With the Pool Deck stage still under construction, the performances on the first day were limited to the quaint, club vibe of the Star Lounge; the mini-arena atmosphere of Studio B; and the large, lush setup of the Alhambra Theater. Even without the fourth stage, there was more than enough to keep the circle pits spiraling out of control. Dark Funeral opened up a portal to hell with a blasphemous set led by the subterranean scowl of Heljarmadr and the textured riffing of Lord Ahriman. Fleshgod Apocalypse debuted a new track as part of their intense set, and Nick Holmes led his Bloodbath compatriots through an uneven performance that foreshadowed greatness that would come with their Pool Deck set two days later. The death metal denizens raged the Star Lounge during a brutal set from Convulse, with many swaying from the beer, the bobbing of the ship, and the bestial blasts that quickly become background noise throughout the ship. Sodom and The Black Dahlia Murder kept the boat raging into the wee hours of the morning, leaving many to find a resting place in seats, on benches, and in hallways for a few winks before daylight.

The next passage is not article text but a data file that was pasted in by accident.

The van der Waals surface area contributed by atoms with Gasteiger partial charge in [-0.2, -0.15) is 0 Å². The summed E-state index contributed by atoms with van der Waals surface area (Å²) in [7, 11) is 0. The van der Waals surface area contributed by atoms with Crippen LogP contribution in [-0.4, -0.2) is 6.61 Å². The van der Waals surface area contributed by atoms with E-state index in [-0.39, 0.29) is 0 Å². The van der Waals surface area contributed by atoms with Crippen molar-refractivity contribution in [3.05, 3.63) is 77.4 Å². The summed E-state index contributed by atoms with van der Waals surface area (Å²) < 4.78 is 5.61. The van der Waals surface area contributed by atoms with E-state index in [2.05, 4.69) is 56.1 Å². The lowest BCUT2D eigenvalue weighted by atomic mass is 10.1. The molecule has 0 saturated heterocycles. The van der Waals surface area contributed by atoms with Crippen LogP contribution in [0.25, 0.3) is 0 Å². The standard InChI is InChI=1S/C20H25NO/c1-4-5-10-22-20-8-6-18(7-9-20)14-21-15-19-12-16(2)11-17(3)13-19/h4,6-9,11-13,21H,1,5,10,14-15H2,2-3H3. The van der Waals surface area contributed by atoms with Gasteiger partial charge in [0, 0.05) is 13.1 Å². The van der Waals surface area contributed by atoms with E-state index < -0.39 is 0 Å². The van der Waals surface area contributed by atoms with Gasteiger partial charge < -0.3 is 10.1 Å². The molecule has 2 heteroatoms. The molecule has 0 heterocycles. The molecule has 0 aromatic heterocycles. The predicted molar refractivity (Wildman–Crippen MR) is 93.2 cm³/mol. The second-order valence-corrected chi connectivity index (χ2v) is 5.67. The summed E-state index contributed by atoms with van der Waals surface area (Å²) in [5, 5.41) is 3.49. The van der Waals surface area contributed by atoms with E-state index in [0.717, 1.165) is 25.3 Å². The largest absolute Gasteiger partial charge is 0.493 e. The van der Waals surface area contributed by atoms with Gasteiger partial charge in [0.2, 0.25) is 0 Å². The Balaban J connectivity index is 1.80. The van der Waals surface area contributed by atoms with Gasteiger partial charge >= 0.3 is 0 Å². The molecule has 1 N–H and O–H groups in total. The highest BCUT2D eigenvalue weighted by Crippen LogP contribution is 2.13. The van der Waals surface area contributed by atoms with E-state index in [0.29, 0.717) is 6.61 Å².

In the words of George Costanza, “The sea was angry that day, my friend.” Well, it could have been worse, but the wind did blow and the ship did rock, but that wasn’t enough to dampen spirits during the first full day of music. That said, it did cause the Pool Stage a slight delay in the morning, and another delay later in the afternoon when the rain pelted the vessel. The winds also kept the outdoor stage from being fully adorned with banners, but again, who can complain with a rich lineup and 3,000 metalheads raring to go.